On this wintry day, I thought it might be fun to share a little about how I develop characters and work with them.

The most fun I have with my writing is creating and then talking to my characters. I’ve often told Ernie, I’d rather spend time with the people in my head. Probably the best advice I got for character creation was from a book by James N. Fey. It’s title is How To Write A Damn Good Mystery. I read it from cover to cover and took notes on the entire book. It’s my go-to reference for building three dimensional characters. Every one of my major characters has a history of family members, education, physical description and personality traits.

So…what’s in a name? Quite a bit, it turns out! Each name of the main characters is important to me because it reflects their personality and in large part, how they relate to Rowan. For example, throughout the series, two important characters, Michael and Gabriel, play big parts in facilitating Rowan’s escape or rescue from the dangerous situations he gets himself into. Michael and Gabriel happen to be names of Arch Angels, and they play that role very well for Rowan. Michael means gift from God. Gabriel means God is my strength.

The character named Chad is Rowan’s best friend and a genius level hacker. His ability helps get Rowan out of trouble and also keeps them hidden from the government and terrorists. The name Chad means protector and defender. Rowan’s former boss Ralph eventually becomes the one Rowan turns to for help keeping him on course. Ralph means wise as a wolf, or God heals.

Each name is perfect with the exception of the most important one – Rowan! How in the world did that happen?? This was a strange thing! When I chose the name Rowan for the main character, I was certain it was an Iranian name. Hmm. Doesn’t really sound like it, does it? I have no earthly explanation for how that happened, but in the end, it’s a very appropriate name.

Rowan is actually a Celtic name and its basic meaning is…Red. However, it derives from the Rowan Tree, which in Celtic mythology symbolizes courage, wisdom and protection. It is said that its feathery leaves come from a bird of prey. Well! Rowan is nothing if not courageous to a fault, and he’s all about protecting what he loves and values. I’m sure the terrorists he hunts consider him a ferocious predator, like a bird of prey. I did however have to provide an explanation in one of the books. I honestly don’t remember which one.

Before starting each book, I interview all the main characters as well as the new villains that appear. I’ll just start typing, for example: Hey Rowan, what’s on your mind, and see where it goes. It’s incredibly interesting. I find myself typing their thoughts; things that I swear I wasn’t even thinking about. This process is super effective and as I mentioned in a previous blog, often things they’ve “said” during those “conversations” become part of great dialogue.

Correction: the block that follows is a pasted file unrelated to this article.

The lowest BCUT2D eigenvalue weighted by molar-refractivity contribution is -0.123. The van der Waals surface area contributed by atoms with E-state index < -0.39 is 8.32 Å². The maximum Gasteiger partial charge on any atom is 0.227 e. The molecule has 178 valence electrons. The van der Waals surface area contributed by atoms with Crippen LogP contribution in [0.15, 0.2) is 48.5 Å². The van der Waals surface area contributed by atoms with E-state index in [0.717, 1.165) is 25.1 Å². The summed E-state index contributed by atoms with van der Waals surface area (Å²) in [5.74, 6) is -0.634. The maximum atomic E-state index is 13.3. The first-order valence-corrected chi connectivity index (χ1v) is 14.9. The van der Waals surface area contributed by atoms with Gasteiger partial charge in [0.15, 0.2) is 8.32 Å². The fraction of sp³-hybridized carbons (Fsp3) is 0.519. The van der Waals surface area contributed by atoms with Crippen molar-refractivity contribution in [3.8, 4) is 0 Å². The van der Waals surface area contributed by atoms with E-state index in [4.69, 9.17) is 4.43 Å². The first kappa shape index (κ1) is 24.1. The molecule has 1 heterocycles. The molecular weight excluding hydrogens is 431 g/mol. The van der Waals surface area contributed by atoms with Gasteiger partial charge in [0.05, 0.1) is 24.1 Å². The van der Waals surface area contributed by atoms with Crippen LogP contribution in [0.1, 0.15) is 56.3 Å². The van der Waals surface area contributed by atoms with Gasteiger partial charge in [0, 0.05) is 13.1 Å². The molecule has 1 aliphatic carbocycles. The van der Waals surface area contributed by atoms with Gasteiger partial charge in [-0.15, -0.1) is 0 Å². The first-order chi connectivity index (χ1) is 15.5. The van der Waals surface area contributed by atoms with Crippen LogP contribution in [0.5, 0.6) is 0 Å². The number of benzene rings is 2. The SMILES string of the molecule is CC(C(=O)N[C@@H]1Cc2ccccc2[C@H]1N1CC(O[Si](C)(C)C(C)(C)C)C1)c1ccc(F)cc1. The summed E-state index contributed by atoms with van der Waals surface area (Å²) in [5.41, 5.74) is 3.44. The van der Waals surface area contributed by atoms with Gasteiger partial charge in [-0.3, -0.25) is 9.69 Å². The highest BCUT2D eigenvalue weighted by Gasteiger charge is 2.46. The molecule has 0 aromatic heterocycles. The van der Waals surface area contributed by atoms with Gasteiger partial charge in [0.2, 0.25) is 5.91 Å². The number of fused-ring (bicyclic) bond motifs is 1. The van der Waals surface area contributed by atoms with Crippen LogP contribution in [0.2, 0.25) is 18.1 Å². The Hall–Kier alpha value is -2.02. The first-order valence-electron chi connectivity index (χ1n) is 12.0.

There’s another part of the process that’s come about as my skill as a writer has improved, which I’ve recognized most easily in the fourth and fifth books, although I can see it now in the first three books as well. I just didn’t recognize it until I was working on Terminal Redemption, the fourth in the series. I’ve found that each book has a pivotal scene on which the remainder of the book turns. I can kind of sense that I’m coming to it as the scenes build and the story unfolds. It’s a fascinating process and creates a real urgency in me to write, write, WRITE.  

I’ve always been a storyteller. When I remember standing at the long black chalkboard in grade school, ready to write a story, I still feel that same excitement. It’s transferred now, to my laptop screen, although once in a while that blank screen scares me. Usually, when I start a new book, my mind, like that screen, is blank. I have vague ideas of how I want the book to end and what I want it to accomplish, but that’s it. What makes the accomplishment possible is my behind in the chair in front of my laptop and my fingers typing words on the screen. In essence, it really is that simple. Easy? No. But the process is simple, if that makes sense.

And…that’s the story behind the story! Hope you’ve enjoyed learning a bit about the process. CHEERS! Spring is surely on it’s way. Eventually! In the meantime, Rowan’s choice of poison is also mine.


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